Hungary News Politics & International

Hungary extends “migration state of emergency” despite lack of threat

Budapest, Hungary – This week, Hungary‘s government decided to extend by another six months the national state of emergency declared nearly three years ago, at the height of the migrant crisis, despite an obvious lack of threat.

According to EURACTIV, the decree, signed by Hungary Prime Minister Viktor Orbán, doesn’t give any reason for this decision and simply claims that the state of emergency aims “to ensure Hungary’s security and defend the country’s borders”.

But the number of asylum-seekers trying to cross the border has plummeted following a series of strict border laws passed by Hungary’s nationalist government.

According to local rights group the Hungarian Helsinki Committee, border police have caught 3.000 people during the first half of the year, compared to 400.000 people passing through the country in 2015 before fences were erected along its southern border, and down from more than 40.000 in the eighteen months prior.

Regardless of M. Orbán’s anti-refugee policies, the overall number of migrants arriving in Europe by sea has significantly dropped in the last few years. During the first half of 2018, less than 40.000 migrants made their way to European shores, compared to over 1 million in 2015, 363.000 in 2016 and 172.000 last year.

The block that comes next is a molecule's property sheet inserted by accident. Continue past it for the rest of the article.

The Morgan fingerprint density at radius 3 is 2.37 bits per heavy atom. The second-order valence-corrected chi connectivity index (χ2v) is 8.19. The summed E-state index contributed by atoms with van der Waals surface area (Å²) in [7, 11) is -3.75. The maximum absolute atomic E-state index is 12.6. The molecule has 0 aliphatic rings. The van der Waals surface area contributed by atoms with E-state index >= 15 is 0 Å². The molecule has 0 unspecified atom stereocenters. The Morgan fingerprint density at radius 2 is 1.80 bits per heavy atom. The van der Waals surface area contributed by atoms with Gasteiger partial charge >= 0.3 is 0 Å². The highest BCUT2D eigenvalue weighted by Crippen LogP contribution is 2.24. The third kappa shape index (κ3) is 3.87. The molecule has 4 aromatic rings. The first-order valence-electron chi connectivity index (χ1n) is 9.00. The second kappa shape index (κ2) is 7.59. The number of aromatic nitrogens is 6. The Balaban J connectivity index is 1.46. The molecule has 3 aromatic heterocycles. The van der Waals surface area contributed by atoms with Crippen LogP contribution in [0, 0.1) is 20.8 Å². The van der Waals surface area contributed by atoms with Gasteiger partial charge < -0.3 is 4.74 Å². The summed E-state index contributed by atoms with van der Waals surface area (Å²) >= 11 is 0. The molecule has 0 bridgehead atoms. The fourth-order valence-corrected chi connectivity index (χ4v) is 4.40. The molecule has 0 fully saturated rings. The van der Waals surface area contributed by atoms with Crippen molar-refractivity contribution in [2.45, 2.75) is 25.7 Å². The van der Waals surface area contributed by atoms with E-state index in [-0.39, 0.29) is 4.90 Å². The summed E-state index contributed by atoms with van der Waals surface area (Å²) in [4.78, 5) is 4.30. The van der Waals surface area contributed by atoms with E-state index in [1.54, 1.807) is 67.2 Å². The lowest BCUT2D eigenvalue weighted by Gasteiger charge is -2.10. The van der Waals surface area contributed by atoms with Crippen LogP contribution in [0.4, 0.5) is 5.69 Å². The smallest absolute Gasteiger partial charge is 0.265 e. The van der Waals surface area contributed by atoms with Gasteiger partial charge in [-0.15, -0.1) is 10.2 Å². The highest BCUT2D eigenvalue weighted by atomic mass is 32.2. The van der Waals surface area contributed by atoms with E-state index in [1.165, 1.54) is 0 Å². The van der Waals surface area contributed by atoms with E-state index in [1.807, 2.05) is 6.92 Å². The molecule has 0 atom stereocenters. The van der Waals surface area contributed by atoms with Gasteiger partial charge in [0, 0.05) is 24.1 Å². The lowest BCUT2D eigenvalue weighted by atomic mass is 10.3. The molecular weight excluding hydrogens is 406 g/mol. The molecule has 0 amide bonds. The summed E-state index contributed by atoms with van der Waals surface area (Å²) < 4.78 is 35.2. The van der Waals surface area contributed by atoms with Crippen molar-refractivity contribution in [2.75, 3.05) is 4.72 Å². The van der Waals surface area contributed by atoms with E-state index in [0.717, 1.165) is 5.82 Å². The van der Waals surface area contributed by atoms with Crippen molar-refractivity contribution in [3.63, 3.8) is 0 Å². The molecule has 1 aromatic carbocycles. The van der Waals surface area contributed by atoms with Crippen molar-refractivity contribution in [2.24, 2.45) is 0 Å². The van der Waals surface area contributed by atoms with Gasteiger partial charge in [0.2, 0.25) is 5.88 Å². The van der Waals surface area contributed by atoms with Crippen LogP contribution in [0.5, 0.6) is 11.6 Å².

Whereas Greece and Italy have, for a long time, been the major ports of entry for migrants arriving from North Africa and the Middle East, a growing number of asylum-seekers are now opting for the Western route, through Spain – making transit through Central Europe, Hungary included, less probable.


The national state of emergency was declared in early 2016 by the Hungarian government, entailing strengthened border checks by local authorities and an increased presence of police and military personnel along its borders. As soon as it came into effect, it was vigorously criticized by civil society organisations and aide groups. Due to this latest extension, the national state of emergency will run until March 2019.

Ever since his re-election last April, Viktor Orbán has stepped up his anti-migrant rhetoric and intensified his campaign against illegal immigration. Last June, Hungary passed a law – commonly known as “Stop-Soros” – criminalizing actions to “facilitate” and provide support to undocumented migrants in the country. Migration will, once again, be high on the agenda of this month’s EU summit in Salzburg, Austria.

Coordinated by Ábel Bede, Kafkadesk's Budapest office is made up of a growing team of freelance journalists, editors and fact-checkers passionate about Hungarian affairs and dedicated to bringing you all the latest news, events and insights from Hungary.